For all components, the PP/ST author is permitted to limit the set of acceptable implementations by specifying additional detail in order to meet a security objective. Refinement of an element within a component consists of adding these technical details.

In order for a change to a component to be considered a valid refinement, the change must satisfy all the following conditions:

o A TOE meeting the refined requirement would also meet the original requirement, as interpreted in the context of the PP/ST;

o In cases where a refined requirement is iterated, it is permissible that each iteration address only a subset of the scope of the requirement; however, the sum of the iterations must together meet the entire scope of the original requirement;

o The refined requirement does not extend the scope of the original requirement; and

o The refined requirement does not alter the list of dependences of the original requirement.

Some examples of valid refinements are:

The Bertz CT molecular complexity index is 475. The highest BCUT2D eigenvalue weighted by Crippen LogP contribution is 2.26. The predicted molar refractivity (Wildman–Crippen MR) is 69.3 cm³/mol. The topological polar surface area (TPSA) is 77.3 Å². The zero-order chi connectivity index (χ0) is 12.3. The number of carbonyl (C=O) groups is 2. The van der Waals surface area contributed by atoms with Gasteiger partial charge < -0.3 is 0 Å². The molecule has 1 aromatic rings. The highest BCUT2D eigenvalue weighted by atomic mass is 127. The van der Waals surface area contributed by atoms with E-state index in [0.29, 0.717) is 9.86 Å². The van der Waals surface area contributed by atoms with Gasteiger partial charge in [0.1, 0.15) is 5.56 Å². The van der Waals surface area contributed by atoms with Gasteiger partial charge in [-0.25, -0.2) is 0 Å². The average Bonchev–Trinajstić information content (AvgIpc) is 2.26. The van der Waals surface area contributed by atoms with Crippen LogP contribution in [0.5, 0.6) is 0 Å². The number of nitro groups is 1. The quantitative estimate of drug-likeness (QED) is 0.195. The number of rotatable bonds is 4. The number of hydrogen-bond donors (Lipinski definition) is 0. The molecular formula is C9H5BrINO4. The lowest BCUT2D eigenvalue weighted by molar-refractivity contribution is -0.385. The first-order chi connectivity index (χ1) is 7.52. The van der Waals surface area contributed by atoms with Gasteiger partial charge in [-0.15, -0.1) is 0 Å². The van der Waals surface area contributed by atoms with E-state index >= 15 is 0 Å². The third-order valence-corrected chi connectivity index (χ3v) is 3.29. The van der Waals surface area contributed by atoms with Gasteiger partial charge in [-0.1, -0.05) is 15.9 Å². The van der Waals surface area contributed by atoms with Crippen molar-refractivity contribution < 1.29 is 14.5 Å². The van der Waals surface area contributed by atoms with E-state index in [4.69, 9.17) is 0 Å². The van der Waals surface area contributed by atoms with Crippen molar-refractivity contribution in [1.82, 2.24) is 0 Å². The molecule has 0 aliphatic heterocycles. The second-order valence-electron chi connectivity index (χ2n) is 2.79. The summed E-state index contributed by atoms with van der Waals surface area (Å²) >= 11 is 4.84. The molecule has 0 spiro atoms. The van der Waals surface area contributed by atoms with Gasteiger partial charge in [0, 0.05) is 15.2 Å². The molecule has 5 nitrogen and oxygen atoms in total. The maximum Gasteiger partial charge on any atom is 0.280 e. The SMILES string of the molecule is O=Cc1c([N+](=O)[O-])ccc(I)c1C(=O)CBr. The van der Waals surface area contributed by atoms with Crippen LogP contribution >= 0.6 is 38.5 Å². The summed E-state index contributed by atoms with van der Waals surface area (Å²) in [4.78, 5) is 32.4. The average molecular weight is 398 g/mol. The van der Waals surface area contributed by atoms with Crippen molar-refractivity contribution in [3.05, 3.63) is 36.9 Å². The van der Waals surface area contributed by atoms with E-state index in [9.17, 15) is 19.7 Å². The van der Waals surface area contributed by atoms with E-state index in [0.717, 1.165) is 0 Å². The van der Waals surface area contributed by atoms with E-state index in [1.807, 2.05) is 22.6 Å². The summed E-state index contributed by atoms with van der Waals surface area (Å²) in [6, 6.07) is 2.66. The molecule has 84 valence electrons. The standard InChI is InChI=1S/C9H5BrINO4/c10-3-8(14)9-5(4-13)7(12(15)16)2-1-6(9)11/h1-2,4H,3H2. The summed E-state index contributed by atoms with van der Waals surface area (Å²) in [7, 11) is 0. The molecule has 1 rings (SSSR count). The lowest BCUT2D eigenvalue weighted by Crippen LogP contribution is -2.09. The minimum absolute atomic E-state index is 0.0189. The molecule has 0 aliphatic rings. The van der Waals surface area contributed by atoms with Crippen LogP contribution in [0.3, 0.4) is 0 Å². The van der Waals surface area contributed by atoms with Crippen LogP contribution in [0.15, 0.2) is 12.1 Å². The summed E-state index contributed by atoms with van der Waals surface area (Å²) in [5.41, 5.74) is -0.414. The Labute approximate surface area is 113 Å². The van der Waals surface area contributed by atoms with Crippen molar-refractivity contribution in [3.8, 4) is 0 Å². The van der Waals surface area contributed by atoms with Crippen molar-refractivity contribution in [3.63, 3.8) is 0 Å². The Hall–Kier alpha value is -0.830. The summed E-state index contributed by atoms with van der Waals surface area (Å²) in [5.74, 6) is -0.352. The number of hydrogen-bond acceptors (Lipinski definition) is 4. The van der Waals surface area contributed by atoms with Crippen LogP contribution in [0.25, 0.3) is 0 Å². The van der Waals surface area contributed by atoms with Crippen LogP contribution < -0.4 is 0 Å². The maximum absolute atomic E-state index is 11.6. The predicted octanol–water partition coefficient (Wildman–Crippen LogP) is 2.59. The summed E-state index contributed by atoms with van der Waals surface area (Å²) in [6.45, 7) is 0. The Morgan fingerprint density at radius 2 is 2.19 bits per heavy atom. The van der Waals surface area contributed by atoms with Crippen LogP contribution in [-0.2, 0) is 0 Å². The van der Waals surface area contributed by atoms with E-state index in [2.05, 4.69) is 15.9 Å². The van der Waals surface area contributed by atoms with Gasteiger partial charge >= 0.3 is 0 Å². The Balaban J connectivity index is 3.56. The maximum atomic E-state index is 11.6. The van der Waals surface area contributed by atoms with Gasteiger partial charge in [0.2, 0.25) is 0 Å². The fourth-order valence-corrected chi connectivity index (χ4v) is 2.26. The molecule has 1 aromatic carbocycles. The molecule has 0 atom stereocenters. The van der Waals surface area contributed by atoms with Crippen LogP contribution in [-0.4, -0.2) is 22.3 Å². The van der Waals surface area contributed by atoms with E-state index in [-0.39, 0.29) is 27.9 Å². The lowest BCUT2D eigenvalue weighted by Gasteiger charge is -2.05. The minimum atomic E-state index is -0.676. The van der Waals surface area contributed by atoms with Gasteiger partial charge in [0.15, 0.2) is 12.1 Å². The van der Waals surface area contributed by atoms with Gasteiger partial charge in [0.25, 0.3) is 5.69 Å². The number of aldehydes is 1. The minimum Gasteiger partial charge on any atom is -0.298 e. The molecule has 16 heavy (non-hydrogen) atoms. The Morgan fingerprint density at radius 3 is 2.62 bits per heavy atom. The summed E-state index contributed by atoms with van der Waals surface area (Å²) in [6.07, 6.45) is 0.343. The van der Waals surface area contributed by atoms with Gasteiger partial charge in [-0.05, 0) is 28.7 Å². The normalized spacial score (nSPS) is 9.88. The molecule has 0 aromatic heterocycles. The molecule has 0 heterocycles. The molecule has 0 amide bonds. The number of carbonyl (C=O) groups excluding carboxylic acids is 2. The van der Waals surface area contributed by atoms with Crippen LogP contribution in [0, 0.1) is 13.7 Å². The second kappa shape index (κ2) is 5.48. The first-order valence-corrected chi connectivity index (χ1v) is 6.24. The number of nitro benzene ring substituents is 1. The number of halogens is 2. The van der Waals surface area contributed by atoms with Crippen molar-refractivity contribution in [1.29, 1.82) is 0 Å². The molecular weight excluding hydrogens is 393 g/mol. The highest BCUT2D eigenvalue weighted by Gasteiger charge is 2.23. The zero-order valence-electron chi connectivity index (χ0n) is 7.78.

1) Any change that is only editorial, such as changes to enhance the readability of a completed assignment or to address grammatical correctness.

2) A change that does not alter the scope of the requirement due to the context in which it is used in the PP/ST. For example, changing a requirement that stated "TOE users" to "TOE telnet users" would be a valid refinement where the only users of the TOE are telnet users.

3) A change that provides information on allowable approaches to implementation without extending the scope of the requirement. An example of a valid refinement is changing a requirement from "provide the capability to verify" to "provide the capability to verify by implementing cryptographic checksums". The change places restrictions on the nature of the mechanism to be used in implementing an existing requirement, and does not extend the scope of the original.